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In this world nothing can be said to be certain, except death and taxes

Luckily, when it comes to taxes Benjamin Franklin’s statement is not always true.  And it’s just as well since Ireland’s exemption thresholds for gift tax are prohibitively low in many cases.  The good news is that there are a number of ways to make a gift without the recipient having to pay gift tax.

The first of these is the annual small gift exemption.  Quite simply it means that any person can take a gift up to €3,000 per annum tax-free from any other person.   If small gifts are planned and managed they can lead to quite large sums being transferred over a period of time.  For example a father and mother could each transfer €3,000 annually to their child and his/ her spouse.  In this way €12,000 can be transferred tax-free each year.  Over time this can add up to a tidy sum.

Another less well known way of making a tax-free gift involves investing in what is known as a s.73 life insurance policy.  The proceeds of the policy can be used to pay the beneficiary’s gift tax without the payment of the tax being treated as a further gift.

Let’s take an example. Say, a father who wants to gift an investment property worth €500,000 to his daughter.  The daughter’s exempt threshold is already fully utilised so the gift would be fully taxable and would amount to €165,000 (i.e. €500,000 x 33%).

Let’s assume that the daughter doesn’t have the liquid cash to pay the tax liability.  If the father pays the tax liability on his daughter’s behalf then she will be treated as receiving a further gift of €165,000.  All in all the father would need to give a grossed up sum of €246,268 (€165,000/.67) to his daughter to pay the tax liability on both the investment property and the payment made to finance her tax bill.

A tax cost of €246,268 amounts to more than 49% of the value of the investment property. This is prohibitive.

To avoid this the father could invest in what’s known as a s.73 life insurance policy. What he would do would be to invest sufficient capital in the policy to produce in 8 years’ time a sum of money equal to his estimate of her gift tax liability.  Provided the conditions of the s.73 policy are met he could use the proceeds of the policy to pay his daughter’s gift tax liability.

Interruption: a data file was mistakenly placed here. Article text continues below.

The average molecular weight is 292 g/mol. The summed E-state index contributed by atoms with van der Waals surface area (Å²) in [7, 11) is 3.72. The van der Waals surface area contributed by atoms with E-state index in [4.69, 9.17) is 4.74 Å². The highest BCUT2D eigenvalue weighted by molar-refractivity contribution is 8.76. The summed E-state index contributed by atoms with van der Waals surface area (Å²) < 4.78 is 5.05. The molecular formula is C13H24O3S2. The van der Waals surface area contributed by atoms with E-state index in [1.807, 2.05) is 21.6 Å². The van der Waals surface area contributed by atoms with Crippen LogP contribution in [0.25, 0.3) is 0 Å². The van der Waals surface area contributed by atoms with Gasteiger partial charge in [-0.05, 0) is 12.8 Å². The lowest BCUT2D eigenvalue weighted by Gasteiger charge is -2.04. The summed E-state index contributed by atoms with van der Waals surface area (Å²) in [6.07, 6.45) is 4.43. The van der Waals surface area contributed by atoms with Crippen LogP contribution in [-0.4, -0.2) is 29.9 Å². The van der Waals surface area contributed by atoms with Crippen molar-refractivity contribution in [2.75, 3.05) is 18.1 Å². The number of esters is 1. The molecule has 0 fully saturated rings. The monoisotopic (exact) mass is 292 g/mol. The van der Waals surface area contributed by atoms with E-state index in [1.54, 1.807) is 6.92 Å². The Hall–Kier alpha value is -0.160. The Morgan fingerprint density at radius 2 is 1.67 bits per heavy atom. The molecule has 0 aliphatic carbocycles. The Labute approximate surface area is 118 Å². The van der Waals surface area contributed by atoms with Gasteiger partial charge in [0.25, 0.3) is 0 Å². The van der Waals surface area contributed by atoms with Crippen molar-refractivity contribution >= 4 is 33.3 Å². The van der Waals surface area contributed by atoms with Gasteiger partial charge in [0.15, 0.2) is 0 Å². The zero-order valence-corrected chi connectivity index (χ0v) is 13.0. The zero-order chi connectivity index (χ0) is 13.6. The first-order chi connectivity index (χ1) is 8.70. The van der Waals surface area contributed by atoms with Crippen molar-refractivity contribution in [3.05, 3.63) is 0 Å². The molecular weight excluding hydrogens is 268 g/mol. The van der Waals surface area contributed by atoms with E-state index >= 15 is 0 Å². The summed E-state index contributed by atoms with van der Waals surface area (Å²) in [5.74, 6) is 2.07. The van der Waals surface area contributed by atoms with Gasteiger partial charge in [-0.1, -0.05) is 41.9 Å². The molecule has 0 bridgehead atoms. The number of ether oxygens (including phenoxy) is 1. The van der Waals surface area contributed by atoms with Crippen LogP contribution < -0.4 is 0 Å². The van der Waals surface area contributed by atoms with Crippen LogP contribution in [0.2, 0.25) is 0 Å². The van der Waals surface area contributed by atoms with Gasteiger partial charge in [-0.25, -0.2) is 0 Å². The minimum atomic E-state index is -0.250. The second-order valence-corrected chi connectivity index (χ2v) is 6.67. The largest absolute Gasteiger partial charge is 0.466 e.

No further gift tax consequences would arise.   In effect the father would have saved €81,268 by using the s.73 policy rather than paying his daughter’s gift tax from his cash resources.

Like all tax reliefs this one comes with conditions. To qualify as a s.73 policy the following matters must be satisfied:

  • The insurance policy must be in a form approved by the Revenue Commissioners for the purpose of s.73,
  • Annual premiums must be paid by the insured person,
  • The proceeds of the policy must be payable on a date occurring not earlier than 8 years after the date that the policy is originated, and
  • The policy must be created for the purpose of paying gift tax.

But apart from creating a tax saving a s.73 policy can bring various additional benefits.  For example:

  • The premiums for a s.73 policy can be paid from the insured person’s capital resources. In this way the insured person could convert capital that would be taxed if gifted in the form of cash into a tax-exempt insurance benefit (provided they are used to pay gift tax on a gift).
  • There is a certain amount of quite useful flexibility inherent in a s. 73 policy. For example, it is possible to set up one with attaching life cover so that in the event of the insured person’s death the fund can be used to pay any inheritance tax that arises as a consequence of that death.
  • Although a s.73 policy is earmarked to pay gift tax there is nothing to prevent the policy holder from changing his or her mind and keeping the proceeds for his or her own use. Of course in these circumstances the benefit of the tax relief would be lost.

Dara Burke advises on gift and inheritance tax problems.  If you would like to discuss whether a s73 policy is appropriate to your circumstances please call us on 021 4321321 or

*This tax article is written in general terms and should not be relied on as a comprehensive summary of the relevant tax law.  Professional taxation advice should always be sought before any action is taken.